Paul Kane: The upward coattails thing is something that's bubbling up now in conversation, particularly with Warner, an insanely popular former governor, in Virginia. While I think that could be the case a little bit in the Old Dominion, I've yet to see anyone make a sound case for how that will play out in other states.

I mean, this presidential campaign is going to be 24-7 saturation bombing covered by all news outlets. I think people are going to the polls in November, first and foremost, to vote for Obama or McCain. Period.

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Orlando, Fla.: Do you know if candidates have to submit proof of citizenship for running for office? If so, have you verified Obama's?

Paul Kane: Come on. Seriously? Folks, this is a real question from a real reader of washingtonpost.com.

I chose to answer it just so others can see what goes through some people's minds.

Of course, the left is just as guilty. There are some who've tried to say that since McCain was born in the Panam Canal he can't be president.

Get over it, folks.

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Falls Church, Va.: There has been internet chatter about Hillary Clinton running for Senate Majority leader next term. Is there any foundation to this? Would she get more than one vote? And would Schumer's head come off? Reid seems to have the caucus in order ... why would they want the glare that Clinton brings?

Paul Kane: No one inside the Senate actually talks about this. This is one of those things that has been floated by Clinton supporters who have no understanding of the inner workings of the Senate. People have to spend years and years and years of doing the dirty little things of the Capitol to get to these leadership posistions. Harry Reid was the ethics committee chairman -- most thankless job in the Senate -- and he was on the Appropriations committee, doling out funds to colleagues whose support he would later need. He served as whip, spending about 8-10 hours a day on the Senate floor jamming up the parliamentary works when Republicans were in charge. Mitch McConnell served two terms as Senate GOP campaign chairman. He was chairman of the Rules and Administration Committee, doling out office and parking space and other goodies. He also chaired ethics and was an appropriator.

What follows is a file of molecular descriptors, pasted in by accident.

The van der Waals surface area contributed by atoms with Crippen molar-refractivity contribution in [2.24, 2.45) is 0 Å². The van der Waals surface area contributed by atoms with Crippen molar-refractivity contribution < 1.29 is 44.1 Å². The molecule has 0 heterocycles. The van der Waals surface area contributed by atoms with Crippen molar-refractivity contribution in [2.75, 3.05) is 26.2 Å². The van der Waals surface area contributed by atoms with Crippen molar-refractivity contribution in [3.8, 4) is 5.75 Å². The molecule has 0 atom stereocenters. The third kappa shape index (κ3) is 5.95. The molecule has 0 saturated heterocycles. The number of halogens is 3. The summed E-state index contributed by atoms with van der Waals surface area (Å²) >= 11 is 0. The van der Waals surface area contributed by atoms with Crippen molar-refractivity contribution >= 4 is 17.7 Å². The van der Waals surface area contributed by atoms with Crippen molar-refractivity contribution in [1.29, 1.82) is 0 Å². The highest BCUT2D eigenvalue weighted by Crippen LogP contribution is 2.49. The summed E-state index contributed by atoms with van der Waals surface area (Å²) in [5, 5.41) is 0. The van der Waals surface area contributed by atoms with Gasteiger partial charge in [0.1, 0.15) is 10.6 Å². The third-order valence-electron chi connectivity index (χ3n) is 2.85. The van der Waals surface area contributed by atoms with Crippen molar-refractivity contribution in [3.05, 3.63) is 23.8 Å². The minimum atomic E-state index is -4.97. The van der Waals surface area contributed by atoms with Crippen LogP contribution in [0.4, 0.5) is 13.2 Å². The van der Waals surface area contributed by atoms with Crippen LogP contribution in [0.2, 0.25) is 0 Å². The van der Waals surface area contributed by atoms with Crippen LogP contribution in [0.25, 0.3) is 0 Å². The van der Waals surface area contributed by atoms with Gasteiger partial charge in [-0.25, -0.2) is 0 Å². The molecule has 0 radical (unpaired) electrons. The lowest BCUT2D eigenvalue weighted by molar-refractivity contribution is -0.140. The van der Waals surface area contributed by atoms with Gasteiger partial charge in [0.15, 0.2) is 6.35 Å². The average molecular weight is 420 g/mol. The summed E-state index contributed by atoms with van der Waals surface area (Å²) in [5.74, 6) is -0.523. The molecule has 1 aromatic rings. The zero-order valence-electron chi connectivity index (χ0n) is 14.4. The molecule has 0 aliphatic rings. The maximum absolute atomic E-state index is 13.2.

Hillary Clinton has not a single -- NOT ONE -- of the tasks I've listed above for Reid and McConnell. No one in the Senate believes she is ready for the job of majority leader, least of all Clinton herself.

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The First Rule of a Veep Pick: Do no harm: Let's call in the Cheney Rule and then classify it.

Paul Kane: Well, to be fair, Cheney met the "PK's First Rule of Veep Pick" as a candidate for Veep. In '00, and again in '04, he acquitted himself fine as a candidate.

Just all that other stuff that didn't go so well.

PS -- If you haven't read it yet, please read Dana Milbank's "Sketch" of Cheney's chief of staff appearing on Capitol Hill yesterday. I'm told by reporters that were there that this is spot on in terms of how much indignity Addington thrust toward the lawmakers.

http://blog.washingtonpost.com/roughsketch/

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Monmouth, Ore.: Good morning. On a scale, which is the more important news from yesterday: the Supreme Court ruling on guns or the stock market's plunge? It seems that Republican arguments that the ruling affirms their views will be offset by Democratic arguments that the stock market also affirms the eight years of GOP economic stewardship. Personally, I care much more about my retirement, college and other savings funds than I do about my rights to go bag a deer 24/7 ... but I guess if the Republicans stay on, I might have to take up hunting to afford meat. Thanks.

Paul Kane: Ultimately, the state of the economy is going to be far more determinative to how the key independents in this race vote than gun rights. Democrats just have no plans, none, to push gun control legislation, so it's not really going to be an issue, in the presidential or congressional elections. It was a huge, huge ruling by the Court, one that will live with us as a society for a long time. Just not in this campaign season.